Tuesday, November 25, 2008
So, you try, roughly, the same recipe as the first, only lower the hydration (where the hydration is the total amount of liquids divided by the total amount of flour—all measured by weight—multiplied by 100; that is, 100g flour and 85g water is an 85% hydration mixture. This is standard baker's percentage, as far as I can tell, where flour is the yardstick by which we measure all things; it's like, you grew up in a house with flowers for wallpaper, and suddenly any place with paint is unfamiliar) to 85%—maybe, impossibly, without changing the amount of water or flour, somehow—and use whole-wheat flour in place of half of the regular bread flour. Also, slightly more impatience than last time.
This one you knead in the traditional fashion, as long as you keep a lightly floured surface, and try to brush off any excess flour as you fold the dough over the top, so you don't keep incorporating more and more.
But What Are We Looking For?
Also, having added more impatience from the beginning, you don't let the loaf proof for very long, and it doesn't really develop the flavor you're looking for. This is upsetting. You probably only give it about 8 hours total, the last 1.5 hrs after you shape it into a boule that quickly goos out on the floured linen and collapses when you try foolishly to move it with your hands to the baking pan.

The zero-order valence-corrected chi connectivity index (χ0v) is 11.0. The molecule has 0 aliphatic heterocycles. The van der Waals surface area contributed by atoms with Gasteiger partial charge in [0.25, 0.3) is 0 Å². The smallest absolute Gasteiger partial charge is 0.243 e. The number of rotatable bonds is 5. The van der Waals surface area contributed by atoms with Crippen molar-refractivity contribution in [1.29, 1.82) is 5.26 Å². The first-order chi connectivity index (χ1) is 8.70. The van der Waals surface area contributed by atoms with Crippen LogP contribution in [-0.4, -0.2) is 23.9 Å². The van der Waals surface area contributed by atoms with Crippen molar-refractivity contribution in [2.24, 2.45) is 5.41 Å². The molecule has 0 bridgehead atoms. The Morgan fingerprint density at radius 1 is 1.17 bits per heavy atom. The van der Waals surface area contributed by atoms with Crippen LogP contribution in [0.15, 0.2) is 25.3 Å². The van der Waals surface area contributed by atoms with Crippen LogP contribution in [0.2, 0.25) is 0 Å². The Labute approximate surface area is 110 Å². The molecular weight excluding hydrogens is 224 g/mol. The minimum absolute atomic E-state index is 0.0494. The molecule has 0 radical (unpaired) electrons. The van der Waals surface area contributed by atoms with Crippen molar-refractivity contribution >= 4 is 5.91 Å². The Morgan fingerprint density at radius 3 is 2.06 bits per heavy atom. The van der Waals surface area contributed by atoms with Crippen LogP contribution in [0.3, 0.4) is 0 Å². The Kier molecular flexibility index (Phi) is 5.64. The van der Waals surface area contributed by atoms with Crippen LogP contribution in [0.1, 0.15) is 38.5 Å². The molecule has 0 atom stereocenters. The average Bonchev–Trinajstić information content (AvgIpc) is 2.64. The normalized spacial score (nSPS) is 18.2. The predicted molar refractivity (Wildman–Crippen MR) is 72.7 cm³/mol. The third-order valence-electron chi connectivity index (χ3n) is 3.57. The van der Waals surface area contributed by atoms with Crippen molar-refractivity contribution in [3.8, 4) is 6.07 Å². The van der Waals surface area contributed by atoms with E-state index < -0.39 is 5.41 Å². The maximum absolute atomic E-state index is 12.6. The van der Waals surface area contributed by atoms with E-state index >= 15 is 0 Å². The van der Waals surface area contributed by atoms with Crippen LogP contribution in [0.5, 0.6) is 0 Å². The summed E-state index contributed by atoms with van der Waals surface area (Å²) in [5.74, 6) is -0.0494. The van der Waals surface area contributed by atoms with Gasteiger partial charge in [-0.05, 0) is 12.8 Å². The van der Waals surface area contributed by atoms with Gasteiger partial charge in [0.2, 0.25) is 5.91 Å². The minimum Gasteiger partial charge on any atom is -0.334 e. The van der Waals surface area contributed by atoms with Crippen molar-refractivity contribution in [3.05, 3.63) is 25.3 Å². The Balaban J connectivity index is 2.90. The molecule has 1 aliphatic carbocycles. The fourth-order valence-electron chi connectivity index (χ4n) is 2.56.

Still, what an oven spring! It's about 1.5 inches tall when it goes in, and actually makes a reasonable loaf (minus the perrineal ridges on top, due to the stickiness issue).
My Advice, My Advice
My advice is to make the following immediately, while the loaf is in the oven, just after you've done your watering thing:
1/2 stick butter
1 tablespoon finely chopped tarragon
1-1/2 teaspoon honey
1 or 2 tablespoons fresh orange juice (acidic is nice).
You fluff the butter with a mixer, and whip in honey and juice, then add tarragon and mix more gingerly. I mean, you don't have to be too careful but you don't want to bruise the tarragon.
This loaf would be nothing without this butter. You put it in the mold of your choice when mixed, and refrigerate (you can cover it with some of the paper that was wrapping your butter initially). By the time the loaf is cool, you're in butter town, child.
Scoring isn't everything.
But it's something (isn't everything? No.). The thing is, you want to score the loaf quickly, with a watered or oiled or lightly floured very sharp blade, without fussing over it too much. At an angle, like you're separating meat from the bread-bone, so it can truly unfurl.